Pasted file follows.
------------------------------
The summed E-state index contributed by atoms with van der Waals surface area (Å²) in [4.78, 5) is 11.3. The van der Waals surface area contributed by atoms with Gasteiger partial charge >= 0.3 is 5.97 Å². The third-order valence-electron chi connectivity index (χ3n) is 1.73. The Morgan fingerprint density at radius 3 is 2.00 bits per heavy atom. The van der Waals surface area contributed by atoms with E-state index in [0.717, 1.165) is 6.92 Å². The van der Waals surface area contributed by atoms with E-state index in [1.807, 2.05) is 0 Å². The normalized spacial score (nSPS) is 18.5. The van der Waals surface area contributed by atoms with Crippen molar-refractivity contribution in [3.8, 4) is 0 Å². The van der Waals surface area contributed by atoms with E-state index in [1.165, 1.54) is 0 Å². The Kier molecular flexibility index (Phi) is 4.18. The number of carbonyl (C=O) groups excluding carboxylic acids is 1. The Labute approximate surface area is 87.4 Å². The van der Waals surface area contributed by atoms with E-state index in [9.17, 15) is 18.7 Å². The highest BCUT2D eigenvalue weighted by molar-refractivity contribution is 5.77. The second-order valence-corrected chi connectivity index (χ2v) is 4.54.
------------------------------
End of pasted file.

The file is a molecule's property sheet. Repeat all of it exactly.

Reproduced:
The summed E-state index contributed by atoms with van der Waals surface area (Å²) in [4.78, 5) is 11.3. The van der Waals surface area contributed by atoms with Gasteiger partial charge >= 0.3 is 5.97 Å². The third-order valence-electron chi connectivity index (χ3n) is 1.73. The Morgan fingerprint density at radius 3 is 2.00 bits per heavy atom. The van der Waals surface area contributed by atoms with E-state index in [0.717, 1.165) is 6.92 Å². The van der Waals surface area contributed by atoms with E-state index in [1.807, 2.05) is 0 Å². The normalized spacial score (nSPS) is 18.5. The van der Waals surface area contributed by atoms with Crippen molar-refractivity contribution in [3.8, 4) is 0 Å². The van der Waals surface area contributed by atoms with E-state index in [1.165, 1.54) is 0 Å². The Kier molecular flexibility index (Phi) is 4.18. The number of carbonyl (C=O) groups excluding carboxylic acids is 1. The Labute approximate surface area is 87.4 Å². The van der Waals surface area contributed by atoms with E-state index in [9.17, 15) is 18.7 Å². The highest BCUT2D eigenvalue weighted by molar-refractivity contribution is 5.77. The second-order valence-corrected chi connectivity index (χ2v) is 4.54.